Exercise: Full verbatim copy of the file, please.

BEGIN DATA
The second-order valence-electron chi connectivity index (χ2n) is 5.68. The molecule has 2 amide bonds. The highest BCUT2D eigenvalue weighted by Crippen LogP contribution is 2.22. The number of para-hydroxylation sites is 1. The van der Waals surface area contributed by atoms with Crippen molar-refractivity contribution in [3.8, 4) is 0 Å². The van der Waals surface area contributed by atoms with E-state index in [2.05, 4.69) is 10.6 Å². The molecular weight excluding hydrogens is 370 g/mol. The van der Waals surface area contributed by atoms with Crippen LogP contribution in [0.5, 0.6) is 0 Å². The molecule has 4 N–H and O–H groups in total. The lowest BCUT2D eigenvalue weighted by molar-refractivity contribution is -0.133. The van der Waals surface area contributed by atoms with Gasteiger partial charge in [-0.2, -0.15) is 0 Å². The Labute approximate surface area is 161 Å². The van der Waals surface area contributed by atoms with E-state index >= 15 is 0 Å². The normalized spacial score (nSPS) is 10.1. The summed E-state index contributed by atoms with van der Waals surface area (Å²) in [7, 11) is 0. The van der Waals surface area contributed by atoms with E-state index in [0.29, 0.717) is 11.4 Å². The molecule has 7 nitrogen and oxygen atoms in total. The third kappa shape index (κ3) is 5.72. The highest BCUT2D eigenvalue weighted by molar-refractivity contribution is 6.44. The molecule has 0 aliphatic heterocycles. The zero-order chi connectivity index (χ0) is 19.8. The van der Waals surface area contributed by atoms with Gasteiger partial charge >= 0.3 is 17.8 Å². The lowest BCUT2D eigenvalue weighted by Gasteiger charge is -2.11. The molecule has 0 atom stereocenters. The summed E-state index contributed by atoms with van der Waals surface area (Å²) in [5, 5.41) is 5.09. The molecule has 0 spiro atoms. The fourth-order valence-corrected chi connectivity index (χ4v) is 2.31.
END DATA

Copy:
The second-order valence-electron chi connectivity index (χ2n) is 5.68. The molecule has 2 amide bonds. The highest BCUT2D eigenvalue weighted by Crippen LogP contribution is 2.22. The number of para-hydroxylation sites is 1. The van der Waals surface area contributed by atoms with Crippen molar-refractivity contribution in [3.8, 4) is 0 Å². The van der Waals surface area contributed by atoms with E-state index in [2.05, 4.69) is 10.6 Å². The molecular weight excluding hydrogens is 370 g/mol. The van der Waals surface area contributed by atoms with Crippen LogP contribution in [0.5, 0.6) is 0 Å². The molecule has 4 N–H and O–H groups in total. The lowest BCUT2D eigenvalue weighted by molar-refractivity contribution is -0.133. The van der Waals surface area contributed by atoms with Gasteiger partial charge in [-0.2, -0.15) is 0 Å². The Labute approximate surface area is 161 Å². The van der Waals surface area contributed by atoms with E-state index >= 15 is 0 Å². The normalized spacial score (nSPS) is 10.1. The summed E-state index contributed by atoms with van der Waals surface area (Å²) in [7, 11) is 0. The van der Waals surface area contributed by atoms with E-state index in [0.29, 0.717) is 11.4 Å². The molecule has 7 nitrogen and oxygen atoms in total. The third kappa shape index (κ3) is 5.72. The highest BCUT2D eigenvalue weighted by molar-refractivity contribution is 6.44. The molecule has 0 aliphatic heterocycles. The zero-order chi connectivity index (χ0) is 19.8. The van der Waals surface area contributed by atoms with Gasteiger partial charge >= 0.3 is 17.8 Å². The lowest BCUT2D eigenvalue weighted by Gasteiger charge is -2.11. The molecule has 0 atom stereocenters. The summed E-state index contributed by atoms with van der Waals surface area (Å²) in [5, 5.41) is 5.09. The molecule has 0 spiro atoms. The fourth-order valence-corrected chi connectivity index (χ4v) is 2.31.